So we killed the diagnostics tracking and turned off the mailing list tracking too. Now the only “tracking” that emails from Basecamp will do is to mark the message you’re seeing in your email as read within the application (and only if you’re a registered user). A feature in service of the recipient, not the sender, not us.
The tech industry has been so used to capturing whatever data it could for so long that it has almost forgotten to ask whether it should. But that question is finally being asked. And the answer is obvious: This gluttonous collection of data must stop.
So we keep taking the steps at Basecamp to examine our use of data, stop collecting it unless its strictly necessary in service of customers, and cut down all the ways we may be sharing it with others (dumping Google Analytics from our marketing pages is next!).
Privacy isn’t just the right thing to do, it’s also better business. Discerning customers are already demanding it, and everyone else will too soon enough.
The internet is hurting. It’s been colonized and exploited by a small cabal of tech companies. It’s taken most of us a while catch up to the gravity of the situation, but grave it is.
Yet we all sit with the power to ease the pain, even if we can’t cure it in an instant. You don’t have to go cold turkey on everything Big Tech. That’s almost impossible at the moment. Such is the stronghold. But every little bit helps.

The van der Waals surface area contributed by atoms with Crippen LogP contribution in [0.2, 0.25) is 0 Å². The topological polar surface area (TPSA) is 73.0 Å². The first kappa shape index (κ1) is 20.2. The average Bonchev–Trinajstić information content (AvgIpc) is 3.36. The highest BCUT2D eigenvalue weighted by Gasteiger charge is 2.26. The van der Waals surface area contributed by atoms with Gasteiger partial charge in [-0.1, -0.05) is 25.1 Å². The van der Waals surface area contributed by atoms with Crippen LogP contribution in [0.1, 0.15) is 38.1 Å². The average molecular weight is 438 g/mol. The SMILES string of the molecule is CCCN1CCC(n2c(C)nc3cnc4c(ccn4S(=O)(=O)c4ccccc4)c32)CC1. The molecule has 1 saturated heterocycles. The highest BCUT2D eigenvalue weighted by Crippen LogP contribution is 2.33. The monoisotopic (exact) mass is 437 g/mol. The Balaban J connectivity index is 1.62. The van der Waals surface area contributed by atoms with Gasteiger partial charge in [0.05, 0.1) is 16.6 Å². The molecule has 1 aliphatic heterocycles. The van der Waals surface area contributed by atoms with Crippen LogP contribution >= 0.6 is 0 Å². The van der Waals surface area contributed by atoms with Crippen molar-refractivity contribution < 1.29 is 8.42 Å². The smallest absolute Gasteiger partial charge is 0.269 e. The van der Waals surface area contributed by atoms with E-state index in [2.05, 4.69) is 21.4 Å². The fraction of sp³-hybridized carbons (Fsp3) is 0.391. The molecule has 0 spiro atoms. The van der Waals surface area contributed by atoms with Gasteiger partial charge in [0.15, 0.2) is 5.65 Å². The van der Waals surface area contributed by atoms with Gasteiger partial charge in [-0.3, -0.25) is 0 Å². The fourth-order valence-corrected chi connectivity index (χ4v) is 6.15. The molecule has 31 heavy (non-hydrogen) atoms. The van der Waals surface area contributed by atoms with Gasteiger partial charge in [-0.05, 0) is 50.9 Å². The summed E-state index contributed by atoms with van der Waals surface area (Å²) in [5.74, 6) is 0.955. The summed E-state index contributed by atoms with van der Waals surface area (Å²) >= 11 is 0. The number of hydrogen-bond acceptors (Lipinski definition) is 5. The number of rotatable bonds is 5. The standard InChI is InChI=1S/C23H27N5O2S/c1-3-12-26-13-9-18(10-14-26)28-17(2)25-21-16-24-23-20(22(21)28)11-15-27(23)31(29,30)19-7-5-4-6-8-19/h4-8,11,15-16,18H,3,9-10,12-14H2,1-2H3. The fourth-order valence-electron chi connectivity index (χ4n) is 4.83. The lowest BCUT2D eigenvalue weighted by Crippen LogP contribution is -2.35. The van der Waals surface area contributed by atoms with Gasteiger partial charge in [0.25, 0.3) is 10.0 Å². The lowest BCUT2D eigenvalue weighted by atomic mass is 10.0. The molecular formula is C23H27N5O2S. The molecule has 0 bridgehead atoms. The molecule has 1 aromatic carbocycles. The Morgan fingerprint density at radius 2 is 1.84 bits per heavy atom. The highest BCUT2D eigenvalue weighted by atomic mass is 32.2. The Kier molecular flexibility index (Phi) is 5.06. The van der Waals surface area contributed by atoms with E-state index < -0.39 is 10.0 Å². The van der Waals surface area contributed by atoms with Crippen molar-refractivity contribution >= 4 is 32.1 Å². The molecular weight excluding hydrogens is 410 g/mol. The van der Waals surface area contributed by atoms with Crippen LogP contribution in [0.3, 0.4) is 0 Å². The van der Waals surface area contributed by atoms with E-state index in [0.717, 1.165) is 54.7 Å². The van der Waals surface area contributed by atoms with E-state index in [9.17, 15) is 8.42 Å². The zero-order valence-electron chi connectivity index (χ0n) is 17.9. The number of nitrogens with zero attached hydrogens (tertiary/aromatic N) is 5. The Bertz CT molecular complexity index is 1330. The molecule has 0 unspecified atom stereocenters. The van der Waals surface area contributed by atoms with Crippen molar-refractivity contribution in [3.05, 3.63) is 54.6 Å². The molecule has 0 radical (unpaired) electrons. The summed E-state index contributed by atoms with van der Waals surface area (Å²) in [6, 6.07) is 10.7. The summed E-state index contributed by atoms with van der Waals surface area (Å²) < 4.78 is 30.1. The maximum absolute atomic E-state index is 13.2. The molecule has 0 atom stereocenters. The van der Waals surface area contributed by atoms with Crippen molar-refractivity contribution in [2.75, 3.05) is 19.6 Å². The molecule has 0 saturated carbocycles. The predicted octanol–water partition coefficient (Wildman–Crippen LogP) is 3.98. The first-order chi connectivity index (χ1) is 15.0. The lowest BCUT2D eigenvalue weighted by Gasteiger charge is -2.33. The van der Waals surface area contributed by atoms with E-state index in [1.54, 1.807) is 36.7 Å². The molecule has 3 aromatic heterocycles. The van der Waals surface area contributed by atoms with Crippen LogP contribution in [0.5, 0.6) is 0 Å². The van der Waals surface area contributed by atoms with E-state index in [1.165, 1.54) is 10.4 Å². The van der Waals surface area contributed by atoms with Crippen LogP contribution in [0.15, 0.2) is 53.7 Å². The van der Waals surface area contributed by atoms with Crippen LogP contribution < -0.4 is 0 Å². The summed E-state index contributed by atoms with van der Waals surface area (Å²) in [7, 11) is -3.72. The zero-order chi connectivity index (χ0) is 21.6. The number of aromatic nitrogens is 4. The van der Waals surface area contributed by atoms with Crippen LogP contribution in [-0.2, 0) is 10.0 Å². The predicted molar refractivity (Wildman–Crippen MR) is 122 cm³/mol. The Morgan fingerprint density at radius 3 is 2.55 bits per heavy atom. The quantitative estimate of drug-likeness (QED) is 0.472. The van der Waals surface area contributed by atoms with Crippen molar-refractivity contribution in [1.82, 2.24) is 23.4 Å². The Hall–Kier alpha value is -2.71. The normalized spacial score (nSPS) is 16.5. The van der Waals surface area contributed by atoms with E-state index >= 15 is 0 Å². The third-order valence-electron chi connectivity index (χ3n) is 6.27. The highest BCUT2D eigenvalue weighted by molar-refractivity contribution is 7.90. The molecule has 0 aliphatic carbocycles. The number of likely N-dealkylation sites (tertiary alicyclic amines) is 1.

So does the perspective that an alternative doesn’t have to give you 100% of what you were getting to be worth the switch. Yeah, so DuckDuckGo might not match Google on every search, but it’s more than good enough to be good enough most of the time.
The world is full of alternatives to the Big Tech offerings that give you 95% of the utility for 0% of the regret. But if you can’t even be bothered to give up 5% to help an alternative along, you also can’t be surprised when the alternatives are so few and far between.
You can heal the internet. One choice – one search! – at the time.
We ask a lot of job applicants at Basecamp. First, they have to make it through a long, detaileddescription of the opening. Then we request a dedicated cover letter that’s unique to Basecamp. And then there’s the polishing of a CV. It can easily take hours to apply to a job at Basecamp.
It used to be even worse too! For programmers, for example, we’d ask everyone upfront to submit code samples as part of their first application. Finding a good piece of code, either through open source, learning apps, or whatever, takes time. (Thankfully we don’t do that any more. You have to make it to the second round for us to talk code.)
So it’s not an unreasonable expectation to hope for some detailed feedback if the application isn’t successful. It’s entirely human to wish for feedback on “why didn’t I progress in process?”, “what could I have done better?”, “what else were y’all looking for?”.
And yet the math simply makes that impossible for us. A recent opening for a senior programmer drew over 400 applications (for customer support, we’ve seen over 1,000 applications per opening!). For that programmer role, someone spending just 20 minutes giving diligent feedback per application would keep them busy for almost 7 weeks, if they worked on that for 4 hours per day, 5 days a week!